- Despite widespread EHR adoption, providers, patients and payers still face significant hurdles in accessing and sharing data, the Office of the National Coordinator for Health Information Technology says in its latest progress report to Congress.
- The 22-page report, released this week, covers the timeframe of November 2016 through October 2018. Ongoing barriers to seamless data sharing range from technical and financial to trust and business practices, ONC says.
- Quality reporting, documentation, administrative and billing requirements that dictate how health systems are designed also hinder the practical use of health IT, according to the report.
ONC notes that with 96% of nonfederal acute care hospitals and 78% of office-based physicians having adopted certified health tech as of 2015, “most Americans who receive care now have their health data recorded electronically.” The report adds: “However, this information is inaccessible across systems and appropriate end users in the market in ways that can generate value.”
The department notes, for example, that healthcare end users lack common tools for securely accessing easily sharing information available in other industries. Lack of transparency around expectations for data sharing and frustration among providers over barriers to use also limit return on investment and undermine the value they and patients get from certified EHRs.
“Currently, patients electronically access their health information through patient portals that prevent them from easily pulling from multiple sources or health care providers,” the report notes. Accessing information also requires repeated logins and manual data updates.
Lack of interoperability forces providers and payers to access one record at a time, limiting their ability to aggregate data for research or claims purposes. It also limits information on health outcomes and the ability to compare providers based on quality and value of care. “Outcome data will allow payers to apply machine learning and artificial intelligence to have better insight into the value of the case they purchase,” the report adds.
ONC previously reported that 78% of nonfederal acute care hospitals are sending patient summary of care records to outside organizations, while 74% receive such reports. Yet fewer than half of hospitals (41%) claimed the ability to perform in all four interoperability domains: send, receive, find and integrate.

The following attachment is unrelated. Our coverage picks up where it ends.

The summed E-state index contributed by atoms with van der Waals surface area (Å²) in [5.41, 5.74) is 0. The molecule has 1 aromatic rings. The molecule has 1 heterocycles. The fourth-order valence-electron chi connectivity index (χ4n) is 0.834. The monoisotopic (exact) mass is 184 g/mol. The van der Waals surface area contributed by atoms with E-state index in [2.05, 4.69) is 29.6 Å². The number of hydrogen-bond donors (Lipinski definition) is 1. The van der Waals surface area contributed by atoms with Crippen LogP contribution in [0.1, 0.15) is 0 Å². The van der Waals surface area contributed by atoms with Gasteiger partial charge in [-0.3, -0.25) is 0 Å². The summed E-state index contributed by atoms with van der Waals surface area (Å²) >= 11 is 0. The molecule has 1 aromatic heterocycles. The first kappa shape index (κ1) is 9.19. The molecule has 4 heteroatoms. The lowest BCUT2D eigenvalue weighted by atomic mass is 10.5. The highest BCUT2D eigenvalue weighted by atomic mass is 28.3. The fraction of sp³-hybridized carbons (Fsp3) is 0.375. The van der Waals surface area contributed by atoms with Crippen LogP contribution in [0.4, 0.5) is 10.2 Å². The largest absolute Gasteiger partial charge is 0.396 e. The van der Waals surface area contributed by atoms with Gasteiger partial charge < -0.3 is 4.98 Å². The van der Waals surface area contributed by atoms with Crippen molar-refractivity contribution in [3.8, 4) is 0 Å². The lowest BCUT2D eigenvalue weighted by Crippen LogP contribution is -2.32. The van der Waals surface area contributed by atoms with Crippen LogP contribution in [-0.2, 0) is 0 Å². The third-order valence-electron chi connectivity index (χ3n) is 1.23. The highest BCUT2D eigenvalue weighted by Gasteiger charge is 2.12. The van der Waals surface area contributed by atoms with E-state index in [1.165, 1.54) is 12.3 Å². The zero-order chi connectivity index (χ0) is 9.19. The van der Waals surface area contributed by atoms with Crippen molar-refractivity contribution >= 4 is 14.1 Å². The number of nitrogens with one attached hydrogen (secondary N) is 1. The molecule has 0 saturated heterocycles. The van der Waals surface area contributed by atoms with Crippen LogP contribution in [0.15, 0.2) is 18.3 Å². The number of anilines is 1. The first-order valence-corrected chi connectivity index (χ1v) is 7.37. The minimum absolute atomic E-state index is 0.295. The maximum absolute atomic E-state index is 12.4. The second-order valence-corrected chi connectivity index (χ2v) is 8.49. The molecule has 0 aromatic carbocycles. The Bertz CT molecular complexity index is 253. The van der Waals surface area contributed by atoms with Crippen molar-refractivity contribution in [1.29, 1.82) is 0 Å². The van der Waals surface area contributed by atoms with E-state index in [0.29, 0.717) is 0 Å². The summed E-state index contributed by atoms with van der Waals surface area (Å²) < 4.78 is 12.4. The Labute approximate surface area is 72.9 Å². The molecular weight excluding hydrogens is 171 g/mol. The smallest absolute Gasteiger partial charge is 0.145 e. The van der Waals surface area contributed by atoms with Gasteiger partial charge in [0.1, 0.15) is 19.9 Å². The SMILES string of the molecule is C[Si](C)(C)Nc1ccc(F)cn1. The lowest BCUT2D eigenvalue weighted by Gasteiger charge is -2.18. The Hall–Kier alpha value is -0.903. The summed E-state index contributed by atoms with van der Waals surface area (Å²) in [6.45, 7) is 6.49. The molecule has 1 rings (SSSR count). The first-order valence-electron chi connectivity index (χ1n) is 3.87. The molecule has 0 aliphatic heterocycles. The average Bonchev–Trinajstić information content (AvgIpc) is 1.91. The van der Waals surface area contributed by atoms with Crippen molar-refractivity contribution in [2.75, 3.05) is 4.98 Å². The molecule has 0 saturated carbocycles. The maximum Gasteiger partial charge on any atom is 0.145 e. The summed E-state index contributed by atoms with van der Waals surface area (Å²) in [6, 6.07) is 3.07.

The new report comes as the healthcare industry is still awaiting ONC’s rule to curb information blocking, which sailed past a 90-day deadline for Office of Management and Budget review in mid-December.
ONC sent the proposed rule to clarify information blocking under the 21st Century Cures Act to OMB on Sept. 17, after missing a previous release target of April 2108. Failure to meet the December deadline has renewed industry criticism about the drawn-out delay. And with OMB employees furloughed by the government shutdown, there’s no telling when the required review of the rule will be complete.
Meanwhile, nearly a third of health IT developers preparing to meet 2015 edition EHR certification requirements are using the Fast Health Interoperability Resources standard, specifically FHIR Release 2.
To move things along, HHS recommends healthcare organizations focus on improving health IT interoperability and technical capabilities so that patients can securely access, amass and transfer health information via their mobile devices and providers can easily send, receive and analyze patient data.
HHS also calls for better transparency and technical capabilities to enable payers to access population-level clinical data, increasing operational efficiencies and lowering costs. Finally, the report urges renewed efforts to reduce administrative burdens around documentation and time inefficiencies that constrict doctors’ time with their patients.